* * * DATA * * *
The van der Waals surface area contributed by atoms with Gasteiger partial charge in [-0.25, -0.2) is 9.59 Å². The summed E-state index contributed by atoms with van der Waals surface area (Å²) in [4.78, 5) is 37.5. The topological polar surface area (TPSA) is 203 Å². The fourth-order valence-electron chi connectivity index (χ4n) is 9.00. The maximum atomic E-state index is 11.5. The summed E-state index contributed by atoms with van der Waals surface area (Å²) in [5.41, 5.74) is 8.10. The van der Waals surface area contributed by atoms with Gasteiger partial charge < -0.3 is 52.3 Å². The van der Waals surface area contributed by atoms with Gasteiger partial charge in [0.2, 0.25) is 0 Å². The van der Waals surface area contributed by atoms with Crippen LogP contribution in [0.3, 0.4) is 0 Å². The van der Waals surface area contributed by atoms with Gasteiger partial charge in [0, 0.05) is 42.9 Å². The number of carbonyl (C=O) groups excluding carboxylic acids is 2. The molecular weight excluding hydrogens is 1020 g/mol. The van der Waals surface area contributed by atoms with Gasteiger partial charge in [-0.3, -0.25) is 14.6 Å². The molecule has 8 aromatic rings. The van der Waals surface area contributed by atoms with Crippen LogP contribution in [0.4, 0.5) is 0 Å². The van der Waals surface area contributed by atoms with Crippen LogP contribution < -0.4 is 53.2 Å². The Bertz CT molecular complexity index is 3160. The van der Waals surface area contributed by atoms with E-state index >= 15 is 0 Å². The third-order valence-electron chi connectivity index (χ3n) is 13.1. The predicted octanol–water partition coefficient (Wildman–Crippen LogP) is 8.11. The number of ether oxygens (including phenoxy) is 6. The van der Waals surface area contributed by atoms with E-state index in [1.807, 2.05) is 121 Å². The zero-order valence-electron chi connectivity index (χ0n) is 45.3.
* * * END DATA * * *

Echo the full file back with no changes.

The van der Waals surface area contributed by atoms with Gasteiger partial charge in [-0.25, -0.2) is 9.59 Å². The summed E-state index contributed by atoms with van der Waals surface area (Å²) in [4.78, 5) is 37.5. The topological polar surface area (TPSA) is 203 Å². The fourth-order valence-electron chi connectivity index (χ4n) is 9.00. The maximum atomic E-state index is 11.5. The summed E-state index contributed by atoms with van der Waals surface area (Å²) in [5.41, 5.74) is 8.10. The van der Waals surface area contributed by atoms with Gasteiger partial charge < -0.3 is 52.3 Å². The van der Waals surface area contributed by atoms with Gasteiger partial charge in [0.2, 0.25) is 0 Å². The van der Waals surface area contributed by atoms with Crippen LogP contribution in [0.3, 0.4) is 0 Å². The van der Waals surface area contributed by atoms with Gasteiger partial charge in [0, 0.05) is 42.9 Å². The number of carbonyl (C=O) groups excluding carboxylic acids is 2. The molecular weight excluding hydrogens is 1020 g/mol. The van der Waals surface area contributed by atoms with Gasteiger partial charge in [-0.3, -0.25) is 14.6 Å². The molecule has 8 aromatic rings. The van der Waals surface area contributed by atoms with Crippen LogP contribution in [0.4, 0.5) is 0 Å². The van der Waals surface area contributed by atoms with Crippen LogP contribution < -0.4 is 53.2 Å². The Bertz CT molecular complexity index is 3160. The van der Waals surface area contributed by atoms with E-state index >= 15 is 0 Å². The third-order valence-electron chi connectivity index (χ3n) is 13.1. The predicted octanol–water partition coefficient (Wildman–Crippen LogP) is 8.11. The number of ether oxygens (including phenoxy) is 6. The van der Waals surface area contributed by atoms with E-state index in [1.807, 2.05) is 121 Å². The zero-order valence-electron chi connectivity index (χ0n) is 45.3.